Thor the walrus delights crowds with fresh seaside visit

Yorkshire: Walrus delights locals after appearing in seaside town

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Thor the walrus has returned to British shores 70 miles up the coast days after forcing the cancellation of a New Year’s Eve fireworks display in Scarborough. The massive marine mammal – likely to weigh upwards of 3,000lbs – was filmed returning to the sea on Saturday – but swiftly returned to land at Blyth harbour in Northumberland.

He is believed to be the same animal who was spotted in Hampshire in December, in which case he is making his way up Britain’s east coast at a fairly leisurely pace.

Members of the public are being urged to leave Thor, who arrived in Blyth at midday yesterday, in peace.

The British Divers Marine Life Rescue (BDLMR) has been monitoring his progress as he travels.

Thor, who is believed to be between three and five years old, and whose favourite foods are cockles, clams and muscles, appears to be fit and healthy, said BDLMR director of welfare and conservation Dan Jarvis.

He stressed that Thor was “heading in the right direction” and would “hopefully” leave Blyth today to continue his journey north to his Arctic habitat.

Walruses are becoming increasingly common in European waters, Mr Jarvis explained, a possible sign of climate change causing a loss of sea ice which walruses use in order to rest up after eating.

While it was “amazing” and a “once in a lifetime experience” to see walruses in the UK, it was not therefore a good sign, he warned.

Excessive contact with people risked disturbing the animals and could prove fatal, as was the case with another walrus, Freya, who was eventually put down by the Norwegian authorities.

Mr Jarvis appealed to members of the public to resist to temptation to go and see Thor, and also emphasised the need to give him plenty of space and keep dogs on their leads.

A lengthy statement about Thor’s arrival in Scarborough was shared on BDLMR’s website.

With respect to the scrapped display, it said: “Officers explained the situation regarding fireworks to all council members, who without reservation agreed the firework display would likely cause stress and alarm to the walrus, and therefore was cancelled without hesitation.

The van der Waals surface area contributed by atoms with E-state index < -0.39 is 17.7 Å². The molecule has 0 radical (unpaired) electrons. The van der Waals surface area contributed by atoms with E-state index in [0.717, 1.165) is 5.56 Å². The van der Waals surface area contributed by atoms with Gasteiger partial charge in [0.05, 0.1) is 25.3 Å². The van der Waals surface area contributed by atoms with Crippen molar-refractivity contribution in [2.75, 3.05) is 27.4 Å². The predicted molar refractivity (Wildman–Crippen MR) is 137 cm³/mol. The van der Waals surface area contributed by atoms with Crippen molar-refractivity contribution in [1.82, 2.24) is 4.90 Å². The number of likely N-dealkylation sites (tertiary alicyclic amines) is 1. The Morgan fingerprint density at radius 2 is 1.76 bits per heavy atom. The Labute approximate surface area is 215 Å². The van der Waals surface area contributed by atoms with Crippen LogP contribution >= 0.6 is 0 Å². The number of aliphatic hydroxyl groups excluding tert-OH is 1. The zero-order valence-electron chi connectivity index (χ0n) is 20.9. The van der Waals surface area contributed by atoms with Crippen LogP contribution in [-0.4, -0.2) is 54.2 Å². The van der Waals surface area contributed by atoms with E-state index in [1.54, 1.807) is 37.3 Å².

“This was an incredible step forward for animal welfare which has been tremendously backed by the public, official parties, and the media.”

It added: “BDMLR would like to extend their immense gratitude to everybody involved including our Marine Mammal Medics attending, Scarborough Sealife, Scarborough Council, North Yorkshire Police and all Officers, RSPCA, and Scarborough Harbour Masters incredible efforts to keep this juvenile walrus safe and undisturbed.

“Their positive actions have been an enormous achievement and hopefully will pave the way for such a response should it be needed again.”

Humberside Police Sergeant Jenna Jones (Operation Seabird national policing lead) added: “Having starting Operation Seabird on the Yorkshire Coast to prevent disturbances to our seabirds & marine mammals it was an unbelievable privilege to support colleagues and volunteers ensuring Thor was healthy & undisturbed.

“I thank the public for keeping your distance and all your questions. You certainly tested my walrus knowledge! In 2023 I look forward to continuing to work in partnership with BDMLR for the benefit of our marine wildlife.”

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